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5 notes on bilateral percutaneous fixation in MIS spine surgery Featured

Written by  Laura Dyrda | Tuesday, 07 March 2017 14:35
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A study presented at the Society for Minimally Invasive Spine Surgery Annual Forum in 2016 examines patients who underwent lateral spinal fusion and bilateral percutaneous fixation.

The study includes 42 patients who underwent extreme lateral interbody fusion or oblique lateral interbody fusion and bilateral pedicle screw fixation at the lateral decubitus or prone position. The patients underwent surgery from November 2015 to July 2016. There were 162 screws placed in all.

 

The researchers found:

 

1. The average case time was 103.2 minutes for the lateral decubitus patients, compared to 182.7 minutes in the prone group. Some patients flipped to the prone group and the average flip time was 30 minutes.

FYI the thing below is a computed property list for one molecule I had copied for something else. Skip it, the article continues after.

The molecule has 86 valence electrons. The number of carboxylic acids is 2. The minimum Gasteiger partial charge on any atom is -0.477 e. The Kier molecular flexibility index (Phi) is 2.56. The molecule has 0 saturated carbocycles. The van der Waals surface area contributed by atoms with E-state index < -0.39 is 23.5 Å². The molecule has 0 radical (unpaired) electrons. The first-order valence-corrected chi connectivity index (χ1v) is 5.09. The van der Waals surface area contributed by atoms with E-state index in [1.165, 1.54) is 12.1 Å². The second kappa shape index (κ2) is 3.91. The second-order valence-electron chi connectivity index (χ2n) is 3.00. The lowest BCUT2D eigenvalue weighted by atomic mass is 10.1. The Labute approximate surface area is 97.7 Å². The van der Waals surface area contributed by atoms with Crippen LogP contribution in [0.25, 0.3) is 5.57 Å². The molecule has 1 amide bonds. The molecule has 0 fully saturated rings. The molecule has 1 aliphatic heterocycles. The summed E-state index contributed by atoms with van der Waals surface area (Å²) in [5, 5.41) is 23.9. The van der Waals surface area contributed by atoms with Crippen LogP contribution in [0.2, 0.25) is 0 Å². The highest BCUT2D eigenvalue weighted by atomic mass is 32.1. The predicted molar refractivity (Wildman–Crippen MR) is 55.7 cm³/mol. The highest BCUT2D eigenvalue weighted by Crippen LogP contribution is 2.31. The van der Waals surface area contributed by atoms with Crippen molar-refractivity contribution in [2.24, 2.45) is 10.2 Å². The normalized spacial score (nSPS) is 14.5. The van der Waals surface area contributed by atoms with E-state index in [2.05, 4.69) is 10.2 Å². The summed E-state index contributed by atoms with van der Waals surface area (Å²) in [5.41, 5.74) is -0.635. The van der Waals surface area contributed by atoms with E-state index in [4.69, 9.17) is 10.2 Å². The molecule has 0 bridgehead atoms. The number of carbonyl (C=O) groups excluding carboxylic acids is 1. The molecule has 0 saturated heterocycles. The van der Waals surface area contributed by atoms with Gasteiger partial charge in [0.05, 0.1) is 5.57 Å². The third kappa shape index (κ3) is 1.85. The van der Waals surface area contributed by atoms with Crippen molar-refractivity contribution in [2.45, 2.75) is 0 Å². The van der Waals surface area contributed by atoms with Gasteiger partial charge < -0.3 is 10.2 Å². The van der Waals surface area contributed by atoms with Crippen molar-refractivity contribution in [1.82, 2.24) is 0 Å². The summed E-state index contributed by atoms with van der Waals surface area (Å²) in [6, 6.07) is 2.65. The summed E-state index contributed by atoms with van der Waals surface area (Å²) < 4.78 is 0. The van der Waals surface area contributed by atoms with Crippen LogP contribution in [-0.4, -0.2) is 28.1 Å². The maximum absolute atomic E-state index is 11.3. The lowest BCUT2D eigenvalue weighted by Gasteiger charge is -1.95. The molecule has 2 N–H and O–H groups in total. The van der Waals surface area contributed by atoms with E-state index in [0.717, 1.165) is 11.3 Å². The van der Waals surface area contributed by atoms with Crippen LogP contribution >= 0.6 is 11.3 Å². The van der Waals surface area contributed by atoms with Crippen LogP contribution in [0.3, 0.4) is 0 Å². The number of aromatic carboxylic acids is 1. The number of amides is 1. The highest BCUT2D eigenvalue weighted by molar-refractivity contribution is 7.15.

2. The lateral decubitus group reported an 8.1 baseline pelvic incidence-lumbar lordosis mismatch, compared to 12.3 in the prone group. The average improvement was 4.6 degrees in the lateral decubitus group and 13.6 decrees in the prone group.

 

3. The average segment lordosis improvement was 4.86 degrees in the lateral decubitus group and 6.75 degrees among the prone group patients.

 

4. The lumbar lordosis average improvement was 4.86 degrees in the lateral decubitus group and 16.6 degrees in the prone group. The lumbar lordosis correction difference between the two groups wasn't statistically significant when the study authors corrected for the number of surgical levels.

 

5. No major complications occurred in either group.

 

The study authors concluded, "Placement of bilateral PSF with the patient remaining in the LD position after lateral lumbar interbody fusion is safe and efficient."

 

More articles on spine surgery:
20 things to know about minimally invasive spine surgery
Minimally Invasive Spine Study Group's goal? Data-driven MIS spine care
Where minimally invasive spine surgery is headed: 4 key questions answered

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